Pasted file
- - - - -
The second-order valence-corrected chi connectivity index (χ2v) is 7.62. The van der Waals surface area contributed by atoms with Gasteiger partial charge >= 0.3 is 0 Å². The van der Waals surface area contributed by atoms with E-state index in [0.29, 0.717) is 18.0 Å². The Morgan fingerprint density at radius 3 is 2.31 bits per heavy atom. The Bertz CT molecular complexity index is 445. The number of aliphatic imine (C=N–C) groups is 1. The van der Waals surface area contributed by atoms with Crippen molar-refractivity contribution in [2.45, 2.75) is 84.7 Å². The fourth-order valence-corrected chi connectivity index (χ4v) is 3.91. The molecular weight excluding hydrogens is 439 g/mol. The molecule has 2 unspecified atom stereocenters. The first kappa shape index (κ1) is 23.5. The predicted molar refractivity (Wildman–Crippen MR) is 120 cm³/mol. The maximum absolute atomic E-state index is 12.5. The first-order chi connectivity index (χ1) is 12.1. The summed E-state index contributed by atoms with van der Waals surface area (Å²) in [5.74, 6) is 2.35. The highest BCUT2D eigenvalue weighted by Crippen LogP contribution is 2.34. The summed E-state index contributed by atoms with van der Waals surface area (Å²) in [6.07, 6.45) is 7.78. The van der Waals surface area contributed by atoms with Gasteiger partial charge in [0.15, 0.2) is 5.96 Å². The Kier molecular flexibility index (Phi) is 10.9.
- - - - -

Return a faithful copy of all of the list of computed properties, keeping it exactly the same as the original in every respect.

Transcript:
The second-order valence-corrected chi connectivity index (χ2v) is 7.62. The van der Waals surface area contributed by atoms with Gasteiger partial charge >= 0.3 is 0 Å². The van der Waals surface area contributed by atoms with E-state index in [0.29, 0.717) is 18.0 Å². The Morgan fingerprint density at radius 3 is 2.31 bits per heavy atom. The Bertz CT molecular complexity index is 445. The number of aliphatic imine (C=N–C) groups is 1. The van der Waals surface area contributed by atoms with Crippen molar-refractivity contribution in [2.45, 2.75) is 84.7 Å². The fourth-order valence-corrected chi connectivity index (χ4v) is 3.91. The molecular weight excluding hydrogens is 439 g/mol. The molecule has 2 unspecified atom stereocenters. The first kappa shape index (κ1) is 23.5. The predicted molar refractivity (Wildman–Crippen MR) is 120 cm³/mol. The maximum absolute atomic E-state index is 12.5. The first-order chi connectivity index (χ1) is 12.1. The summed E-state index contributed by atoms with van der Waals surface area (Å²) in [5.74, 6) is 2.35. The highest BCUT2D eigenvalue weighted by Crippen LogP contribution is 2.34. The summed E-state index contributed by atoms with van der Waals surface area (Å²) in [6.07, 6.45) is 7.78. The van der Waals surface area contributed by atoms with Gasteiger partial charge in [0.15, 0.2) is 5.96 Å². The Kier molecular flexibility index (Phi) is 10.9.